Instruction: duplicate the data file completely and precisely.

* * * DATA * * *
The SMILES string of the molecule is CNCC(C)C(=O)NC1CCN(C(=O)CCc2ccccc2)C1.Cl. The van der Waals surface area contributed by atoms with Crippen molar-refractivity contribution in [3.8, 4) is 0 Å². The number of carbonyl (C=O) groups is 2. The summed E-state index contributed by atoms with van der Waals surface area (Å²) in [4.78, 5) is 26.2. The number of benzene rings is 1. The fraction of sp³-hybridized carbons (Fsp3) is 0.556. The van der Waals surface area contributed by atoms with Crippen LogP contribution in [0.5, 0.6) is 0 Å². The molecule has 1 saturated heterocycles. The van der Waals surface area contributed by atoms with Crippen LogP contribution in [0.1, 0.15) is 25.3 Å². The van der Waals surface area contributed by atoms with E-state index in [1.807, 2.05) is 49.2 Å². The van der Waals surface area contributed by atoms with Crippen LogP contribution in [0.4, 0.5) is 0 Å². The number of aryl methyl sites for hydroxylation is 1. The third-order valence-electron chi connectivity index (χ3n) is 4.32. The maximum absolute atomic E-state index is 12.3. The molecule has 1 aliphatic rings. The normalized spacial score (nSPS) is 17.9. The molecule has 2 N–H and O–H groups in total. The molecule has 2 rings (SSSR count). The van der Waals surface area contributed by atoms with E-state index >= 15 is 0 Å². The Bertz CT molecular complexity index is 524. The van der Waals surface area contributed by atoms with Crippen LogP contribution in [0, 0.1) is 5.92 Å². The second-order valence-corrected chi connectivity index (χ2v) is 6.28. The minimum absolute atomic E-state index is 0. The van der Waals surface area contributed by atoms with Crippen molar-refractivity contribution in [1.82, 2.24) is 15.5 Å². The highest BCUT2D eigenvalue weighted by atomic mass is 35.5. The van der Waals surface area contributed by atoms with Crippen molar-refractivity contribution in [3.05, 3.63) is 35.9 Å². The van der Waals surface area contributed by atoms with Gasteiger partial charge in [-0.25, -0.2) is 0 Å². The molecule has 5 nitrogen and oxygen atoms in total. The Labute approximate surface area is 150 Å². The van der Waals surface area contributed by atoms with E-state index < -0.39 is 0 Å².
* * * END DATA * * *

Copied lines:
The SMILES string of the molecule is CNCC(C)C(=O)NC1CCN(C(=O)CCc2ccccc2)C1.Cl. The van der Waals surface area contributed by atoms with Crippen molar-refractivity contribution in [3.8, 4) is 0 Å². The number of carbonyl (C=O) groups is 2. The summed E-state index contributed by atoms with van der Waals surface area (Å²) in [4.78, 5) is 26.2. The number of benzene rings is 1. The fraction of sp³-hybridized carbons (Fsp3) is 0.556. The van der Waals surface area contributed by atoms with Crippen LogP contribution in [0.5, 0.6) is 0 Å². The molecule has 1 saturated heterocycles. The van der Waals surface area contributed by atoms with Crippen LogP contribution in [0.1, 0.15) is 25.3 Å². The van der Waals surface area contributed by atoms with E-state index in [1.807, 2.05) is 49.2 Å². The van der Waals surface area contributed by atoms with Crippen LogP contribution in [0.4, 0.5) is 0 Å². The number of aryl methyl sites for hydroxylation is 1. The third-order valence-electron chi connectivity index (χ3n) is 4.32. The maximum absolute atomic E-state index is 12.3. The molecule has 1 aliphatic rings. The normalized spacial score (nSPS) is 17.9. The molecule has 2 N–H and O–H groups in total. The molecule has 2 rings (SSSR count). The van der Waals surface area contributed by atoms with E-state index >= 15 is 0 Å². The Bertz CT molecular complexity index is 524. The van der Waals surface area contributed by atoms with Crippen LogP contribution in [0, 0.1) is 5.92 Å². The second-order valence-corrected chi connectivity index (χ2v) is 6.28. The minimum absolute atomic E-state index is 0. The van der Waals surface area contributed by atoms with Crippen molar-refractivity contribution in [1.82, 2.24) is 15.5 Å². The highest BCUT2D eigenvalue weighted by atomic mass is 35.5. The van der Waals surface area contributed by atoms with Crippen molar-refractivity contribution in [3.05, 3.63) is 35.9 Å². The van der Waals surface area contributed by atoms with Gasteiger partial charge in [-0.25, -0.2) is 0 Å². The molecule has 5 nitrogen and oxygen atoms in total. The Labute approximate surface area is 150 Å². The van der Waals surface area contributed by atoms with E-state index < -0.39 is 0 Å².